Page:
Monday, July 3, 2017

Early Morning Mount Wichita Volcano Ride With No Firecrackers

Soon after the first July Monday morning sun arrived, after being fueled by coffee, I opted to roll my wheels, and my handlebars, for a few miles to the west, to get myself an up close look at the Mount Wichita pseudo semi-volcano, which appears, here, to be erupting, with lava spewing from the volcano's crater, flowing down the south side of the volcano.

Or that may be an eroded trail to the top of the volcano, and not a lava spew.

For well over a year I have looked out my kitchen window whilst brewing my morning coffee to see a lot of Wichita Fallers out on the Circle Trail, with the majority in rolling their bike wheels mode, along with some joggers, skateboarders, stroller pushers and walkers.

With me back in bike riding mode this seemed like a good morning to join the throng on the Circle Trail.

Tomorrow, what with it being the 4th of July, the only thing I sort of know I am doing for sure, is going to downtown Wichita Falls to watch the 4th of July Parade.

I have been asked to go to Charlie in the afternoon for that little town's 4th of July celebration. Charlie is about 20 miles northeast of Wichita Falls, slightly south of the Red River, and Oklahoma. All I know about the Charlie 4th is it involves listening to music and consuming watermelon.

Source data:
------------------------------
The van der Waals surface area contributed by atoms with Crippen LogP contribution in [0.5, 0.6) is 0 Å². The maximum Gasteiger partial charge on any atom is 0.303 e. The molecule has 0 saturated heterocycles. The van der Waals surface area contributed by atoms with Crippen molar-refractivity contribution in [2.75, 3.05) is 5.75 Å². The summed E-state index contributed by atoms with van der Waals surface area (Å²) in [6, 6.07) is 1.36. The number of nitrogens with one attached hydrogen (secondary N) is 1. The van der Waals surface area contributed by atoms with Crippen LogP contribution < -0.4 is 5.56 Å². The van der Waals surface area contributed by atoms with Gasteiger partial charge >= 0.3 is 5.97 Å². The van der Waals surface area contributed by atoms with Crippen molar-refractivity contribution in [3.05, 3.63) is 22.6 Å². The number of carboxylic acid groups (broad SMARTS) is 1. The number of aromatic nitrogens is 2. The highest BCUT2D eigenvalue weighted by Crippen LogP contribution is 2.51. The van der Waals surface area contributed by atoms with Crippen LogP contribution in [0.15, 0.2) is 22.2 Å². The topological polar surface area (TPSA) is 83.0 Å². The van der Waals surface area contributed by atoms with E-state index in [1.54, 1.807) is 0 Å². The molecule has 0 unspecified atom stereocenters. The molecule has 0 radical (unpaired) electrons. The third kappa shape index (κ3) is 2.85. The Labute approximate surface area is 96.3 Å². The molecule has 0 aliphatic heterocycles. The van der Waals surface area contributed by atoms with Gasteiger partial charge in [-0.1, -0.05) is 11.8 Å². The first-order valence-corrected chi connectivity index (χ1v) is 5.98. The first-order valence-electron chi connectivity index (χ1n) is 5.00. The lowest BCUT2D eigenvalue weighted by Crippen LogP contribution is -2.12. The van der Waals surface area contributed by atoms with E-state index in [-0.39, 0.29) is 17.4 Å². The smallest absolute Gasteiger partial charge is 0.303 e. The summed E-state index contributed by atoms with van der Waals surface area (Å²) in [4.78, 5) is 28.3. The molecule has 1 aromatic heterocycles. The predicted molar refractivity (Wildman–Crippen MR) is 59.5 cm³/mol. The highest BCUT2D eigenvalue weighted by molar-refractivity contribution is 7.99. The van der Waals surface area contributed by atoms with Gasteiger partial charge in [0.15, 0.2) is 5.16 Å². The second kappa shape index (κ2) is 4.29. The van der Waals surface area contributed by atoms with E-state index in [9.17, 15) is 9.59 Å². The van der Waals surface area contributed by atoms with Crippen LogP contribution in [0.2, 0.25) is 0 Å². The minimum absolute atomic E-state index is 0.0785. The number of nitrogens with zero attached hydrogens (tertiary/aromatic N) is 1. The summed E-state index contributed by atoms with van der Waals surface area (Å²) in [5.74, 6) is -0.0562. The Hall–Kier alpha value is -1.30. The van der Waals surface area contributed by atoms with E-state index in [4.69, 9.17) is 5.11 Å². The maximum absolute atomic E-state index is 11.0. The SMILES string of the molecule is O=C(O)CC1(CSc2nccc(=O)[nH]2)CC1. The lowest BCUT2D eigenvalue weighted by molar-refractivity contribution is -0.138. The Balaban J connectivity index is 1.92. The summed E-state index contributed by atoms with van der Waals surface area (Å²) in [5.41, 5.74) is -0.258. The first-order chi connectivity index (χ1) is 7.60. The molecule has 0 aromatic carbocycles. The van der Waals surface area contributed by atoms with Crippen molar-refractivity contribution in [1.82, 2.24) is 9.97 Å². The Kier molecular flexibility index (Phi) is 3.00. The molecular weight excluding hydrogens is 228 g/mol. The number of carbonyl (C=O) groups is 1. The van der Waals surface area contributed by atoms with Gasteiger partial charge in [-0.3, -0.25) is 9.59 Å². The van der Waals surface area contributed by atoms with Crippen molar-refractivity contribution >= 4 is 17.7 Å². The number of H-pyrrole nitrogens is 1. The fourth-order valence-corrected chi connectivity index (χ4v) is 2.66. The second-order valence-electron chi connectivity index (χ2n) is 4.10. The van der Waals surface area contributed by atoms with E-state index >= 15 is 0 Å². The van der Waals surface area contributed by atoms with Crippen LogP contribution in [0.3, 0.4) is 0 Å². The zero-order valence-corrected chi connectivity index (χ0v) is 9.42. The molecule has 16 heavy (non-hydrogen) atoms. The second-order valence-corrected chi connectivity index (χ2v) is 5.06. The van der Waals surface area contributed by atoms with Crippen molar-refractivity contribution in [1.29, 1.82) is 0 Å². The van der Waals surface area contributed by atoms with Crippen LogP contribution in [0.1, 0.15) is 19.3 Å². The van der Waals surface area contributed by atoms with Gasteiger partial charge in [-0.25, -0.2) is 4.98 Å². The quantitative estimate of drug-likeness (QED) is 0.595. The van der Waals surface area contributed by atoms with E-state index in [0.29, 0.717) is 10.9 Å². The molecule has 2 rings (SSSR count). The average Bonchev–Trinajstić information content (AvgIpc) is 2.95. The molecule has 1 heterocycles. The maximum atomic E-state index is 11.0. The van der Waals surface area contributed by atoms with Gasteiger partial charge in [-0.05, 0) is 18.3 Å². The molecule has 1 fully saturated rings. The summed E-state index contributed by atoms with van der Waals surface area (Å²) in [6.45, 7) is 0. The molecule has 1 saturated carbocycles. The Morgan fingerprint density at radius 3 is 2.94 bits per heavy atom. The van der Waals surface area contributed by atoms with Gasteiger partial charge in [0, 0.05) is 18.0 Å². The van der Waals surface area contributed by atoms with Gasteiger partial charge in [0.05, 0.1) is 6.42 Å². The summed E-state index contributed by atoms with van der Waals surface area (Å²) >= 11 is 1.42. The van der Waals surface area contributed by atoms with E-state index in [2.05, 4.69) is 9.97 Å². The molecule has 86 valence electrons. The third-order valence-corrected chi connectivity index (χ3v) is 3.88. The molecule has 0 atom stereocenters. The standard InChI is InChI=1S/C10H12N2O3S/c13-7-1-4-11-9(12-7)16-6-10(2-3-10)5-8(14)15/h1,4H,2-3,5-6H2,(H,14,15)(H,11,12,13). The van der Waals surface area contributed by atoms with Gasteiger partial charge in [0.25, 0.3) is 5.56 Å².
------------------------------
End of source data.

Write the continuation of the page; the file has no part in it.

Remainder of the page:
I have yet to hear a single firecracker cracking.

My old home zone in Washington was always like being in a war zone during the 4th of July period. Not that I have actually ever been in a war zone, but I imagine such to be like the explosiveness I used to experience this time of year at my location in Mount Vernon.

From my very first 4th of July in Texas, late in the last century, til the present, I have found Texas to be surprisingly quiet during the 4th of July period. I had expected Texas to be extremely noisy. I suppose a lot of the lack of Texas 4th of July noise is due to the lack of easy access to buying fireworks, what with there being only a couple Indian Reservations in Texas, where Washington has dozens of Indian Reservations selling fireworks.

And tobacco.

And operating casinos...

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